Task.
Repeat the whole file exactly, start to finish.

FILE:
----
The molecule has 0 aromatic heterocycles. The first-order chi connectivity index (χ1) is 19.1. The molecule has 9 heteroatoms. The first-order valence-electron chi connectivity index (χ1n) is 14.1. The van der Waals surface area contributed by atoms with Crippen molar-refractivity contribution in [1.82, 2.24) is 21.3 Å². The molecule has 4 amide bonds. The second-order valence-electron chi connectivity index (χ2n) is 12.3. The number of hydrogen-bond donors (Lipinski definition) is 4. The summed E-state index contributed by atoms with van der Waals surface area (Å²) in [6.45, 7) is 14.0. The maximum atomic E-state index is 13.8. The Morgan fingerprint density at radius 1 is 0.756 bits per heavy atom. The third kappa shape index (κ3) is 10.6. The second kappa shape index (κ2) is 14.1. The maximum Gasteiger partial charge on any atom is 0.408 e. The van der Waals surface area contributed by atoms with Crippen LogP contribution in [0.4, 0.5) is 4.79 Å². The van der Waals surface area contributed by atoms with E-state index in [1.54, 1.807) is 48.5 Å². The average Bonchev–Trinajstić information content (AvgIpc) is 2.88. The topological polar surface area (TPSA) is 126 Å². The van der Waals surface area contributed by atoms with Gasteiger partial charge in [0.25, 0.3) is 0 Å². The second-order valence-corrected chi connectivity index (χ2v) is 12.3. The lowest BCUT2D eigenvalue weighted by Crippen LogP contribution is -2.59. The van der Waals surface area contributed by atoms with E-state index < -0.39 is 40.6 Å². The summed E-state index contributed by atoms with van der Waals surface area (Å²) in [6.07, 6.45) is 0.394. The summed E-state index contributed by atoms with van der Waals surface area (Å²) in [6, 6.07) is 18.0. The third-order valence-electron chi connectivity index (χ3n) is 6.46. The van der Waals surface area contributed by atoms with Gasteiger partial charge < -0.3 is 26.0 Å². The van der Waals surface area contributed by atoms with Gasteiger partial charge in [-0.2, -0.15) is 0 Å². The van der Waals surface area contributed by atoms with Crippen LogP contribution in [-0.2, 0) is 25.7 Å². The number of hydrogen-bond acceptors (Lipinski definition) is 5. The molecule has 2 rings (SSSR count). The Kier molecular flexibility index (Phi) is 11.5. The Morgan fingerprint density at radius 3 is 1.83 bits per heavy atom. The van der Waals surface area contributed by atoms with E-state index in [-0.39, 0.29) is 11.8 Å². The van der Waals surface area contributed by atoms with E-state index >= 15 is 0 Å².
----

The molecule has 0 aromatic heterocycles. The first-order chi connectivity index (χ1) is 19.1. The molecule has 9 heteroatoms. The first-order valence-electron chi connectivity index (χ1n) is 14.1. The van der Waals surface area contributed by atoms with Crippen molar-refractivity contribution in [1.82, 2.24) is 21.3 Å². The molecule has 4 amide bonds. The second-order valence-electron chi connectivity index (χ2n) is 12.3. The number of hydrogen-bond donors (Lipinski definition) is 4. The summed E-state index contributed by atoms with van der Waals surface area (Å²) in [6.45, 7) is 14.0. The maximum atomic E-state index is 13.8. The Morgan fingerprint density at radius 1 is 0.756 bits per heavy atom. The third kappa shape index (κ3) is 10.6. The second kappa shape index (κ2) is 14.1. The maximum Gasteiger partial charge on any atom is 0.408 e. The van der Waals surface area contributed by atoms with Crippen LogP contribution in [0.4, 0.5) is 4.79 Å². The van der Waals surface area contributed by atoms with E-state index in [1.54, 1.807) is 48.5 Å². The average Bonchev–Trinajstić information content (AvgIpc) is 2.88. The topological polar surface area (TPSA) is 126 Å². The van der Waals surface area contributed by atoms with Gasteiger partial charge in [0.25, 0.3) is 0 Å². The second-order valence-corrected chi connectivity index (χ2v) is 12.3. The lowest BCUT2D eigenvalue weighted by Crippen LogP contribution is -2.59. The van der Waals surface area contributed by atoms with E-state index < -0.39 is 40.6 Å². The summed E-state index contributed by atoms with van der Waals surface area (Å²) in [6.07, 6.45) is 0.394. The summed E-state index contributed by atoms with van der Waals surface area (Å²) in [6, 6.07) is 18.0. The third-order valence-electron chi connectivity index (χ3n) is 6.46. The van der Waals surface area contributed by atoms with Gasteiger partial charge < -0.3 is 26.0 Å². The van der Waals surface area contributed by atoms with Gasteiger partial charge in [-0.2, -0.15) is 0 Å². The van der Waals surface area contributed by atoms with Crippen LogP contribution in [-0.2, 0) is 25.7 Å². The number of hydrogen-bond acceptors (Lipinski definition) is 5. The molecule has 2 rings (SSSR count). The Kier molecular flexibility index (Phi) is 11.5. The Morgan fingerprint density at radius 3 is 1.83 bits per heavy atom. The van der Waals surface area contributed by atoms with E-state index in [-0.39, 0.29) is 11.8 Å². The van der Waals surface area contributed by atoms with E-state index >= 15 is 0 Å².